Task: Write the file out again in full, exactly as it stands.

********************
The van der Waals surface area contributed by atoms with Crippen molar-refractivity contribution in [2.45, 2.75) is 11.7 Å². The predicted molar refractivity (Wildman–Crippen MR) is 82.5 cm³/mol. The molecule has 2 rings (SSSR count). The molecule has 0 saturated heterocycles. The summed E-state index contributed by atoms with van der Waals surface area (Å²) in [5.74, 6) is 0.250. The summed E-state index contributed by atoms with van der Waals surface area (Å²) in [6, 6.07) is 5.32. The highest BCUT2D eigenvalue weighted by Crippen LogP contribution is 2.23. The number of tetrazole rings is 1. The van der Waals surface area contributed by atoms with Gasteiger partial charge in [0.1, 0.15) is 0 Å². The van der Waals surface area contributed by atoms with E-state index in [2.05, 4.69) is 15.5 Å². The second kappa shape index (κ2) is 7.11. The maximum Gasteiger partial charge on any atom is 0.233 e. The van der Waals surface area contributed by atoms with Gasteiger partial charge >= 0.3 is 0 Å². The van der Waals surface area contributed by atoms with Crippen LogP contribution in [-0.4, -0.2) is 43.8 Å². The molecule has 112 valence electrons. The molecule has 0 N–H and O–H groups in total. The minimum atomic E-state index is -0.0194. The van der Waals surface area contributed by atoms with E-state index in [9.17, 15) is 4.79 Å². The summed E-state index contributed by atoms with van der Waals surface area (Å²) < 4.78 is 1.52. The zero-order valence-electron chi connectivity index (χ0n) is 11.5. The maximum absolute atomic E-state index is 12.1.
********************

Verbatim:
The van der Waals surface area contributed by atoms with Crippen molar-refractivity contribution in [2.45, 2.75) is 11.7 Å². The predicted molar refractivity (Wildman–Crippen MR) is 82.5 cm³/mol. The molecule has 2 rings (SSSR count). The molecule has 0 saturated heterocycles. The summed E-state index contributed by atoms with van der Waals surface area (Å²) in [5.74, 6) is 0.250. The summed E-state index contributed by atoms with van der Waals surface area (Å²) in [6, 6.07) is 5.32. The highest BCUT2D eigenvalue weighted by Crippen LogP contribution is 2.23. The number of tetrazole rings is 1. The van der Waals surface area contributed by atoms with Gasteiger partial charge in [0.1, 0.15) is 0 Å². The van der Waals surface area contributed by atoms with E-state index in [2.05, 4.69) is 15.5 Å². The second kappa shape index (κ2) is 7.11. The maximum Gasteiger partial charge on any atom is 0.233 e. The van der Waals surface area contributed by atoms with Gasteiger partial charge >= 0.3 is 0 Å². The van der Waals surface area contributed by atoms with Crippen LogP contribution in [-0.4, -0.2) is 43.8 Å². The molecule has 112 valence electrons. The molecule has 0 N–H and O–H groups in total. The minimum atomic E-state index is -0.0194. The van der Waals surface area contributed by atoms with E-state index in [9.17, 15) is 4.79 Å². The summed E-state index contributed by atoms with van der Waals surface area (Å²) < 4.78 is 1.52. The zero-order valence-electron chi connectivity index (χ0n) is 11.5. The maximum absolute atomic E-state index is 12.1.